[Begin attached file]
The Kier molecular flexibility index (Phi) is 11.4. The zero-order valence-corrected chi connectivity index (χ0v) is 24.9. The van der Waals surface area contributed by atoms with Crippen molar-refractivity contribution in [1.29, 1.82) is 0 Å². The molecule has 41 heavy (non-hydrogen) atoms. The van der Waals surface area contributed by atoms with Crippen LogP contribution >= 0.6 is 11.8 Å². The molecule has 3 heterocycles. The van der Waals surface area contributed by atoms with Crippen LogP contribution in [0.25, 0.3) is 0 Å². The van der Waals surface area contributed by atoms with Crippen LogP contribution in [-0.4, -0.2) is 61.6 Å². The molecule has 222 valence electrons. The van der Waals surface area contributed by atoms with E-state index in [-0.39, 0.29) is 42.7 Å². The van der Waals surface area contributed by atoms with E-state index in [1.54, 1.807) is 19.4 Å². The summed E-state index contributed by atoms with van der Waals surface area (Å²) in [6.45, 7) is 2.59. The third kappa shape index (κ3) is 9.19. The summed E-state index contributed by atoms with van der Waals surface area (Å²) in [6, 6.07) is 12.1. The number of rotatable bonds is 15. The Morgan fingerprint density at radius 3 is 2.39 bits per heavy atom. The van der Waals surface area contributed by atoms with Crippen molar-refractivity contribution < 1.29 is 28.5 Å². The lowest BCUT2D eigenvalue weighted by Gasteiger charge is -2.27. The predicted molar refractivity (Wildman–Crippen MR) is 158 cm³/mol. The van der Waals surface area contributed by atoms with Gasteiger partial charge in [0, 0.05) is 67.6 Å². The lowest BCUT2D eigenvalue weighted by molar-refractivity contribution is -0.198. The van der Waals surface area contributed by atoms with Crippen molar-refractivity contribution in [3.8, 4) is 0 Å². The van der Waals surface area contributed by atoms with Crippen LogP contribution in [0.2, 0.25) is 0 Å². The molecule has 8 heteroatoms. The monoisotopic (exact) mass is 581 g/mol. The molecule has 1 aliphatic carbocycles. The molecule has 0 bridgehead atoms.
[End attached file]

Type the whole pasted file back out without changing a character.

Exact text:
The Kier molecular flexibility index (Phi) is 11.4. The zero-order valence-corrected chi connectivity index (χ0v) is 24.9. The van der Waals surface area contributed by atoms with Crippen molar-refractivity contribution in [1.29, 1.82) is 0 Å². The molecule has 41 heavy (non-hydrogen) atoms. The van der Waals surface area contributed by atoms with Crippen LogP contribution >= 0.6 is 11.8 Å². The molecule has 3 heterocycles. The van der Waals surface area contributed by atoms with Crippen LogP contribution in [0.25, 0.3) is 0 Å². The van der Waals surface area contributed by atoms with Crippen LogP contribution in [-0.4, -0.2) is 61.6 Å². The molecule has 222 valence electrons. The van der Waals surface area contributed by atoms with E-state index in [-0.39, 0.29) is 42.7 Å². The van der Waals surface area contributed by atoms with E-state index in [1.54, 1.807) is 19.4 Å². The summed E-state index contributed by atoms with van der Waals surface area (Å²) in [6.45, 7) is 2.59. The third kappa shape index (κ3) is 9.19. The summed E-state index contributed by atoms with van der Waals surface area (Å²) in [6, 6.07) is 12.1. The number of rotatable bonds is 15. The Morgan fingerprint density at radius 3 is 2.39 bits per heavy atom. The van der Waals surface area contributed by atoms with Crippen molar-refractivity contribution < 1.29 is 28.5 Å². The lowest BCUT2D eigenvalue weighted by Gasteiger charge is -2.27. The predicted molar refractivity (Wildman–Crippen MR) is 158 cm³/mol. The van der Waals surface area contributed by atoms with Gasteiger partial charge in [0, 0.05) is 67.6 Å². The lowest BCUT2D eigenvalue weighted by molar-refractivity contribution is -0.198. The van der Waals surface area contributed by atoms with Crippen molar-refractivity contribution in [3.8, 4) is 0 Å². The van der Waals surface area contributed by atoms with Crippen LogP contribution in [0.2, 0.25) is 0 Å². The molecule has 8 heteroatoms. The monoisotopic (exact) mass is 581 g/mol. The molecule has 1 aliphatic carbocycles. The molecule has 0 bridgehead atoms.